A testamentary gift to establish the Debra M. Lee and George L. McLennan Fund for Innovative Textile Art Education and Community Engagement Fund will provide resources for “out of the box” endeavors with local artists.
By Ann McMaster
At the end of her hectic days designing and implementing business systems with clients, Debra Lee, M.B.A. ’83, for decades knitted for two hours almost every evening. The rhythm and feel of yarn transforming to fabric in her capable hands relaxed and freed her mind, creating not only colorful works of art but a mental state conducive to pondering—and solving—problems from her busy workdays.
As part of their estate plans, she and her husband recently established an endowed fund for The George Washington University Museum and The Textile Museum to foster innovation and connections in the fiber arts community.
After early retirement in 2002, the native Washingtonian’s avocation evolved into a second career as a fiber artist. Ms. Lee, who taught herself macramé and crochet before her mother-in-law introduced her to knitting, actively immersed herself in the local fiber art community. She soon established a strong reputation for artistic talent, leadership in community engagement and as an educator, teaching knitting and design classes and workshops for years, exhibiting her contemporary art and one-of-a-kind wearables, and organizing events to build connections among textile art makers.
Her knitwear designs have been published in hand-knitting magazines and books, and her hand-knitting patterns are available in various channels online.
The parallels between knitting and computer programming might not be readily apparent at first blush, but fiber art and coding both are heavily process-oriented and reliant on mathematics, said Ms. Lee.
“You are problem-solving as you watch your design grow in your hands,” she said. “When you create a garment, you are making a three-dimensional piece of art that also has to fit a person. There are a lot of tools and techniques to learn.”
She has long enjoyed pushing the boundaries of traditional fiber techniques but is now evolving to non-conventional applications that create art that educates and informs while invoking emotions or movement.
Over 25 years as an information technology professional, Ms. Lee traveled a tidal wave of change from mainframe computers to PCs, noting her GW education prepared her well to manage these technological and organizational transitions. Attending classes at night after her full-time job, she tailored her curriculum to her specific career path vision, selecting management science or organizational development courses as electives to complement her concentration in information systems technology.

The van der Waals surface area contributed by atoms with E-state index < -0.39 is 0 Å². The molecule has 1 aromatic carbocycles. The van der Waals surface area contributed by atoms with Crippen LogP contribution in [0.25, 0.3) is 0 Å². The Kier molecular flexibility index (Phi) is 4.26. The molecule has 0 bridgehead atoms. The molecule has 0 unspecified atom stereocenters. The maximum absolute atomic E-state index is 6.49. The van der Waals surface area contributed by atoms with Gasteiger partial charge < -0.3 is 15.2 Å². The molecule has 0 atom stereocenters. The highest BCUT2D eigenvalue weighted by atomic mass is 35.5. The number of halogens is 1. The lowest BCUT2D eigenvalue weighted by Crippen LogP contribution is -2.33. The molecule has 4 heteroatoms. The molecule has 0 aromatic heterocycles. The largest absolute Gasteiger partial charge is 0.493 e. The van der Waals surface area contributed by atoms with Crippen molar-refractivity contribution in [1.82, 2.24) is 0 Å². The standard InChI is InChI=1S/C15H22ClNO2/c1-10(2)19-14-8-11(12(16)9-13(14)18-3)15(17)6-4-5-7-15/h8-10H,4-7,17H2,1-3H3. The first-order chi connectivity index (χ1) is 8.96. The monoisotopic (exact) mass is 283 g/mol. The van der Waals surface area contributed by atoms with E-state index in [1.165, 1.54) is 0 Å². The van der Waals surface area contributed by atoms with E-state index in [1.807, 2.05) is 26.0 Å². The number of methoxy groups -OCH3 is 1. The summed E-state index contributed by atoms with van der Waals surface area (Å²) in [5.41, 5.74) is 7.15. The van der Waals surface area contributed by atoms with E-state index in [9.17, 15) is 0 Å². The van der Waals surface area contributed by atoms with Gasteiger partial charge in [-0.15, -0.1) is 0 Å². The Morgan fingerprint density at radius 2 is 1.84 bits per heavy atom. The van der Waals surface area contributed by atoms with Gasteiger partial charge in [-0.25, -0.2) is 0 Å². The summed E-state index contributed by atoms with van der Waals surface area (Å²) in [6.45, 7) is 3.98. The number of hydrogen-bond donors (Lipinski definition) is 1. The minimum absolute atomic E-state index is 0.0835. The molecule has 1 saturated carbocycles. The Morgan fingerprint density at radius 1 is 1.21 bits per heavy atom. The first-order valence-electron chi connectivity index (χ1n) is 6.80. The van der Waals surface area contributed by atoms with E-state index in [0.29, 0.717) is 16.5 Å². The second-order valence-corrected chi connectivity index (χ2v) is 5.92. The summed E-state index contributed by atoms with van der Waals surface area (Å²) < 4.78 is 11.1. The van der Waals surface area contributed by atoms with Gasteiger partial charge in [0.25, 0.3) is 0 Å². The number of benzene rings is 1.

Donna Arbide, vice president for development and alumni relations at GW, said the generous endowment from Ms. Lee and Mr. McLennan “creates a legacy of positive change that will elevate and expand the reach our museum into the future.”
“It is extremely gratifying when our alumni support our museum, which highlights textiles from five continents,” Ms. Arbide said. “These artworks capture 5,000 years of human creativity and offer our students and the public a portal for cross-cultural understanding.”
Since the museum opened at GW in 2015, alumni have begun joining as members and supporting its exhibitions and programs. In 2018, Ms. Lee contributed an eight-foot banner display demonstrating the structure of looped stitches, including knitting, crochet, simple looping and macramé to the interactive Textiles 101 gallery at the museum. Documentary film students from the Corcoran School of the Arts & Design produced a short video on the project.
Ms. Lee and her husband, George, hope their endowment will seed new projects and innovative new ways to connect the fiber art community and elevate the craft. “It takes courage to think out of the box,” said Ms. Lee. “And money to implement.”
Mr. McLennan’s professional background is also technical, focused on physics and engineering, but he enjoys photography as a creative outlet. His involvement in textile art, aside from the couple’s estate plans, is limited to wearing the many colorful vests his wife creates for him.
Creative outreach efforts by the museum already have begun growing campus connections to local, national and global audiences. During the pandemic, a pivot to virtual programming that included curator talks and artist interviews exponentially grew the museum’s global audience, noted Museum Director John Wetenhall. “Instead of the 40-50 people that might attend a local event in Foggy Bottom, our virtual events have drawn 200-500 people from 47 states and 50 countries,” Dr. Wetenhall said. “This future endowment will further the museum’s efforts to reach audiences with a focus on innovation and access.”
Ms. Lee is concerned that many do not understand the richness of textile, or fiber art, relating it to a grandmotherly pastime instead of its potential as fine art. “People tend to think of fiber art in terms of the material. But paint is also a material, you can use paint to color a wall or create a painting. It’s what you do with the materials, whether it is needles and yarn or paint and a brush,” Ms. Lee said. A small selection of the creative applications and possibilities of textile art is available on her website.
Contributions to the museum enable GW to showcase textile art, global cultures, and local history through exhibitions, programs, and publications.